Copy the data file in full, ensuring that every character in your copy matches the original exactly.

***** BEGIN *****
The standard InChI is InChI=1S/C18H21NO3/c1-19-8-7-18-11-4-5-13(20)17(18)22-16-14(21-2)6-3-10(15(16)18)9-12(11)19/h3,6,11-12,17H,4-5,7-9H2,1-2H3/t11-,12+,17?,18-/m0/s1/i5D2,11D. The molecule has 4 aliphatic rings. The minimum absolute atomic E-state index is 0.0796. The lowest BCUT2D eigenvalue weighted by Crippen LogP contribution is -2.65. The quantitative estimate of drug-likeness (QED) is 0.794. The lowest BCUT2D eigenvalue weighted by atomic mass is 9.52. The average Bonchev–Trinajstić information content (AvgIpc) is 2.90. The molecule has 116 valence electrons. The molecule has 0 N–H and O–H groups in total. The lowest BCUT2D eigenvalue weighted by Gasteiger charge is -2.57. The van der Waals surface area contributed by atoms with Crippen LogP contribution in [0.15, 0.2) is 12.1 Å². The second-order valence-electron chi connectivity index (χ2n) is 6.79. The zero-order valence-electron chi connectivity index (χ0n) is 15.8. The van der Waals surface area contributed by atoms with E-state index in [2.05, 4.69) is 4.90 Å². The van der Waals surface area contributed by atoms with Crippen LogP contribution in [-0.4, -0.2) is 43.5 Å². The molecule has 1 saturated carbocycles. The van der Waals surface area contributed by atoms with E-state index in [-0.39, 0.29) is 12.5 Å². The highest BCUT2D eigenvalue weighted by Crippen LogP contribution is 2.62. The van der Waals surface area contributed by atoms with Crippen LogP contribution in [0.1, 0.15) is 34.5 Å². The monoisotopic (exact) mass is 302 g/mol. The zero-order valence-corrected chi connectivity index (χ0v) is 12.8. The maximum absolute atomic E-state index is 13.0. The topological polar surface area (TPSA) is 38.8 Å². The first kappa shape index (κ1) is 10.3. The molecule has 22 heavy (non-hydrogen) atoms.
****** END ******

The standard InChI is InChI=1S/C18H21NO3/c1-19-8-7-18-11-4-5-13(20)17(18)22-16-14(21-2)6-3-10(15(16)18)9-12(11)19/h3,6,11-12,17H,4-5,7-9H2,1-2H3/t11-,12+,17?,18-/m0/s1/i5D2,11D. The molecule has 4 aliphatic rings. The minimum absolute atomic E-state index is 0.0796. The lowest BCUT2D eigenvalue weighted by Crippen LogP contribution is -2.65. The quantitative estimate of drug-likeness (QED) is 0.794. The lowest BCUT2D eigenvalue weighted by atomic mass is 9.52. The average Bonchev–Trinajstić information content (AvgIpc) is 2.90. The molecule has 116 valence electrons. The molecule has 0 N–H and O–H groups in total. The lowest BCUT2D eigenvalue weighted by Gasteiger charge is -2.57. The van der Waals surface area contributed by atoms with Crippen LogP contribution in [0.15, 0.2) is 12.1 Å². The second-order valence-electron chi connectivity index (χ2n) is 6.79. The zero-order valence-electron chi connectivity index (χ0n) is 15.8. The van der Waals surface area contributed by atoms with E-state index in [2.05, 4.69) is 4.90 Å². The van der Waals surface area contributed by atoms with Crippen LogP contribution in [-0.4, -0.2) is 43.5 Å². The molecule has 1 saturated carbocycles. The van der Waals surface area contributed by atoms with E-state index in [-0.39, 0.29) is 12.5 Å². The highest BCUT2D eigenvalue weighted by Crippen LogP contribution is 2.62. The van der Waals surface area contributed by atoms with Crippen LogP contribution in [0.1, 0.15) is 34.5 Å². The monoisotopic (exact) mass is 302 g/mol. The zero-order valence-corrected chi connectivity index (χ0v) is 12.8. The maximum absolute atomic E-state index is 13.0. The topological polar surface area (TPSA) is 38.8 Å². The first kappa shape index (κ1) is 10.3. The molecule has 22 heavy (non-hydrogen) atoms.